The Inexorable Decline of McDonald's

 | Oct 22, 2013 | 11:00 AM EDT
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There is one thing that you can reliably count on when it comes to human civilization: Absent political upheaval, things get better over time. Technology gets better. People's standard of living gets better. Even food gets better.

McDonald's (MCD) reported Monday, putting in a slight beat on earnings and a slight miss on revenue. With big, widely analyzed companies like McDonald's, it is easy to get lost in the weeds of trying to figure out the contribution of this or that menu item to earnings, or the macroeconomics of the dozens of countries in which McDonald's operates. As is true with most things in the stock market, whether McDonald's succeeds or fails will have little to do with its rip-off Pumpkin Spice Latte, and everything to do with the company's overall strategy to compete in a rapidly changing marketplace -- and this company's strategy is awful. Even if it weren't, this company probably doomed regardless.

If we rewind about 10 to 20 years ago, we find there were two tiers of dining: fast food and everything else. Nowadays, we have something called fast casual in Chipotle (CMG) and Panera Bread (PNRA) and even places like Potbelly (PBPB). Fast casual isn't quite as fast, and isn't quite as cheap, but the quality is a whole lot better. This is indisputable. Fast-casual operators are actually like tech companies -- they are working to make people's lives better. They've made people realize how shoddy fast food is and positioned themselves such that you only go to a place like McDonald's if you're really hard up for cash.

So it shouldn't really be a surprise that McDonald's is getting 10% to 12% of sales from the Dollar Menu. That's bad for business, and everyone knows it, but McDonald's is stuck, because fast food is in a race-to-the-bottom price war. If the company raised prices, it would lose market share. Yet the fast-food companies are impaling each other trying to capture a piece of an increasingly smaller pie, while the whole sector loses share to delicious carnitas burritos with black beans and white rice.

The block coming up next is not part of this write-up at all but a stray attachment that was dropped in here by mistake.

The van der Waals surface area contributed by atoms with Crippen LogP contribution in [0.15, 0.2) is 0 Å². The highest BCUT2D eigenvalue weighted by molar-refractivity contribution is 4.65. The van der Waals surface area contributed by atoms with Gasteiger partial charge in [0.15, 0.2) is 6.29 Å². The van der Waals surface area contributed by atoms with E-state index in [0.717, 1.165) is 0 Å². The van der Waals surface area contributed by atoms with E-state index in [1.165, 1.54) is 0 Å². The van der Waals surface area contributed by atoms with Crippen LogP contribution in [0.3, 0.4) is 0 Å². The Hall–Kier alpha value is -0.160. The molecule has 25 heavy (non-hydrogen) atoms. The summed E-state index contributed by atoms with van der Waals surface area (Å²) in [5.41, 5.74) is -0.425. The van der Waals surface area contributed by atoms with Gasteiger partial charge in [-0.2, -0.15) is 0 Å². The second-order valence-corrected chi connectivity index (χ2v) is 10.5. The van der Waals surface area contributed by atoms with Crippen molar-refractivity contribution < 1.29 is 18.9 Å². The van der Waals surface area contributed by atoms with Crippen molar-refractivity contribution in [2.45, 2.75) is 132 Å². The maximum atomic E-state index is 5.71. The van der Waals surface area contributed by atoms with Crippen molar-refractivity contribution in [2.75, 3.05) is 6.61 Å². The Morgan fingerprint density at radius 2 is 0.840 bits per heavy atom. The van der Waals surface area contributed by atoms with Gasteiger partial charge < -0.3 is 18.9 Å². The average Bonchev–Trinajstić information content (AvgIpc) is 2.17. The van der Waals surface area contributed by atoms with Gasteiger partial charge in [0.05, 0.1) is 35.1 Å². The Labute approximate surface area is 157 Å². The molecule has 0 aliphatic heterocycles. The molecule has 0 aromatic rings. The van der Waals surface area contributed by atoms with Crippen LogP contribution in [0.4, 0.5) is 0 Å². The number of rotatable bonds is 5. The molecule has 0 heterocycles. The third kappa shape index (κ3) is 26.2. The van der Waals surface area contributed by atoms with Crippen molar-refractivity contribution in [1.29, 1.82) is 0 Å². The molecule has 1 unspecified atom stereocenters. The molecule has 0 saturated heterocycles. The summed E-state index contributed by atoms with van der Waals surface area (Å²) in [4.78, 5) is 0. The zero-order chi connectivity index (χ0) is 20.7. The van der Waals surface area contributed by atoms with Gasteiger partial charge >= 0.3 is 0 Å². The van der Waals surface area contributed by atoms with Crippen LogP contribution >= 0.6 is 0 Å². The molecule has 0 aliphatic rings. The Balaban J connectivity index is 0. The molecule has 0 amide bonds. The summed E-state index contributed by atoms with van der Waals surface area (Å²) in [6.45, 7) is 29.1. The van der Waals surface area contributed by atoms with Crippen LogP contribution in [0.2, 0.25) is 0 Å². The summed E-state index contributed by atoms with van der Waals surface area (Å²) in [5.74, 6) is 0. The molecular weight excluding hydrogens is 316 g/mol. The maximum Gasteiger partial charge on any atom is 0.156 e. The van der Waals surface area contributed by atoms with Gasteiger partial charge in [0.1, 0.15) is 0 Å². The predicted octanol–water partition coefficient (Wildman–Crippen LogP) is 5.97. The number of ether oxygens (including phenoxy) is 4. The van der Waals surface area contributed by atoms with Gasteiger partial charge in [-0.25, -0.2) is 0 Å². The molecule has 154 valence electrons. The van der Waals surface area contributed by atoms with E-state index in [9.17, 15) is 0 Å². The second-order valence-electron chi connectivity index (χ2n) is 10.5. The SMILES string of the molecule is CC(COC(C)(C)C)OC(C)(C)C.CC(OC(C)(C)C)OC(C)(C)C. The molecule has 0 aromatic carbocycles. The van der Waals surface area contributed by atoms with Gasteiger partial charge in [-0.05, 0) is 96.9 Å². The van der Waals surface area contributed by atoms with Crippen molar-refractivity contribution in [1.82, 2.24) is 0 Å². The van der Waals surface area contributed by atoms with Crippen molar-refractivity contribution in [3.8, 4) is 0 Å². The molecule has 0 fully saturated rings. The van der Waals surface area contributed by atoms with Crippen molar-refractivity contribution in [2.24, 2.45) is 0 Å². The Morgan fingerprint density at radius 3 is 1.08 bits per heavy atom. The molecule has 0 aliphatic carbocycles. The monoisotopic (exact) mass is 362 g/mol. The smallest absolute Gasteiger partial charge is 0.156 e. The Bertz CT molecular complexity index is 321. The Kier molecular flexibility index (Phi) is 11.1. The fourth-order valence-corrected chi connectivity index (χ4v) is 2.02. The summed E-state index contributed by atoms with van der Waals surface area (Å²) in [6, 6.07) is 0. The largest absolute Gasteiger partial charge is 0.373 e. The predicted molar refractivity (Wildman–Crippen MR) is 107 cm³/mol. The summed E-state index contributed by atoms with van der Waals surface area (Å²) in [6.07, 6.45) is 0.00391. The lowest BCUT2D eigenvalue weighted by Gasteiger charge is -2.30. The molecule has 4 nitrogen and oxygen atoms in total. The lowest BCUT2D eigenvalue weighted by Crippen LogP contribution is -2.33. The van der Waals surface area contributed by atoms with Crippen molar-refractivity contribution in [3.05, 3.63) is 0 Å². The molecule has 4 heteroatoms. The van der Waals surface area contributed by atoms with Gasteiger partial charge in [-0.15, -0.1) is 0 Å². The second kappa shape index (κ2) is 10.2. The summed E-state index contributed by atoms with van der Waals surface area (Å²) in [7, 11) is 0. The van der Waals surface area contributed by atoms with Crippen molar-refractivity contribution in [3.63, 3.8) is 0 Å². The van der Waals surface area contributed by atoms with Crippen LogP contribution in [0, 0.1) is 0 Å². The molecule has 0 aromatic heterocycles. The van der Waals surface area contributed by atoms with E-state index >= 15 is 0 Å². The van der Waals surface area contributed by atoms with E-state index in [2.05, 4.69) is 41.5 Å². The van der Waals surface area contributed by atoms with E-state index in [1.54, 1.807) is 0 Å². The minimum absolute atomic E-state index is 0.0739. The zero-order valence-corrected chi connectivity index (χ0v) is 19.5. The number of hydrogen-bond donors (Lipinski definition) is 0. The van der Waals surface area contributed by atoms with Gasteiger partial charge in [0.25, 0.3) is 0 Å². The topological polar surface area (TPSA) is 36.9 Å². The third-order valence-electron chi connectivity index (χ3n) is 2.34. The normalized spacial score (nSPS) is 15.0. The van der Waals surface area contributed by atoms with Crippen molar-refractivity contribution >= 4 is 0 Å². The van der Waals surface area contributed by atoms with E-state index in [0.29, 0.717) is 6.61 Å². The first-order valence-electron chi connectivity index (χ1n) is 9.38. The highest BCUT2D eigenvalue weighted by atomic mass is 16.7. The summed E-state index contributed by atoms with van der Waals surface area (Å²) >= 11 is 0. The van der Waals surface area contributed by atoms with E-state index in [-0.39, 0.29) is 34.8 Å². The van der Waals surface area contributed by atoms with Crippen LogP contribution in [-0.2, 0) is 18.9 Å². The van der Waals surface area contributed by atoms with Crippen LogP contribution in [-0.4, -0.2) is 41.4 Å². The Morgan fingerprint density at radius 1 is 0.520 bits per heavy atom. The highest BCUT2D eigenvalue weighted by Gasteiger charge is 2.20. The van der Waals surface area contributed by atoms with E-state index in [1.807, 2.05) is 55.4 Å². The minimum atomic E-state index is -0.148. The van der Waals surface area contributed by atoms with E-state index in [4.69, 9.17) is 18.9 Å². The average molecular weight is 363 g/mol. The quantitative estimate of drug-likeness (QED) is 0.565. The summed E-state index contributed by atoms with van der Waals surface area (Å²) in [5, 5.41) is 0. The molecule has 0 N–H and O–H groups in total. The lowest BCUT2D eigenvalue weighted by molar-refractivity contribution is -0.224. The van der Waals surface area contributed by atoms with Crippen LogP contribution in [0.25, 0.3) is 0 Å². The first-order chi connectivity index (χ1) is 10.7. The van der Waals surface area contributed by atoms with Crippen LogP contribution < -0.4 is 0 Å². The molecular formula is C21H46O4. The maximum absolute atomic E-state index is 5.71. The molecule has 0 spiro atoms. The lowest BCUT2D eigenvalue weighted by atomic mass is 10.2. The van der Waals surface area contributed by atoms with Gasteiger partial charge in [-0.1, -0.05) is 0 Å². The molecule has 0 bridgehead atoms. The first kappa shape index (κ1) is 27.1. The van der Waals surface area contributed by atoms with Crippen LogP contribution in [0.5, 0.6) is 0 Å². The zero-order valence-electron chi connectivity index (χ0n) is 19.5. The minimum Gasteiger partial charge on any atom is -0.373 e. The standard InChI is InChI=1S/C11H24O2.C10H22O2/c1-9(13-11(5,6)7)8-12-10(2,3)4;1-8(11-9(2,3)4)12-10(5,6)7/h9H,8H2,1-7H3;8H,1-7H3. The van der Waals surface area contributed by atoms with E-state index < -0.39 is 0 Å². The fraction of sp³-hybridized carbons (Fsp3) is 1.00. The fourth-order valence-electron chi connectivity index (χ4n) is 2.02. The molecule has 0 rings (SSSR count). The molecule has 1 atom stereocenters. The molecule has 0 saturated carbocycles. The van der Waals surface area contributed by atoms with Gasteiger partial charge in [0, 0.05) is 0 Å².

So, as dining investors, we have an interesting choice: We can pay through the nose for growth (Chipotle) or we can go dumpster-diving for value and dividends (McDonald's). Which strategy is working out better? This is part of a larger discussion about growth vs. value, which I'll talk about another time. For the time being, it is sufficient to understand that it can be a struggle to invest in businesses that are in secular decline.

I'm short McDonald's for that reason. Regardless of whether you realize it, McDonald's is a buggy-whip company. It is a relic of the past. It makes bad food, and people don't want bad food anymore. They are trading up. McDonald's will always have customers, but they're not the kind of customers they want. The customers they want will buy their wings and lattes, but the customers they get will continue to order the McDouble off the Dollar Menu.

All of this, of course, leaves out the very obvious fact that McDonald's is under constant threat of regulation; that its menu is bloated and unmanageable; and that social pressure is building for it to pay its employees more, which would squeeze its already negligible profit margins. It's been a while since I've seen a company in such poor competitive position. This is not the kind of short position that will make anyone life-changing amounts of money, but it would be the perfect addition to a finely-tuned long-short portfolio.

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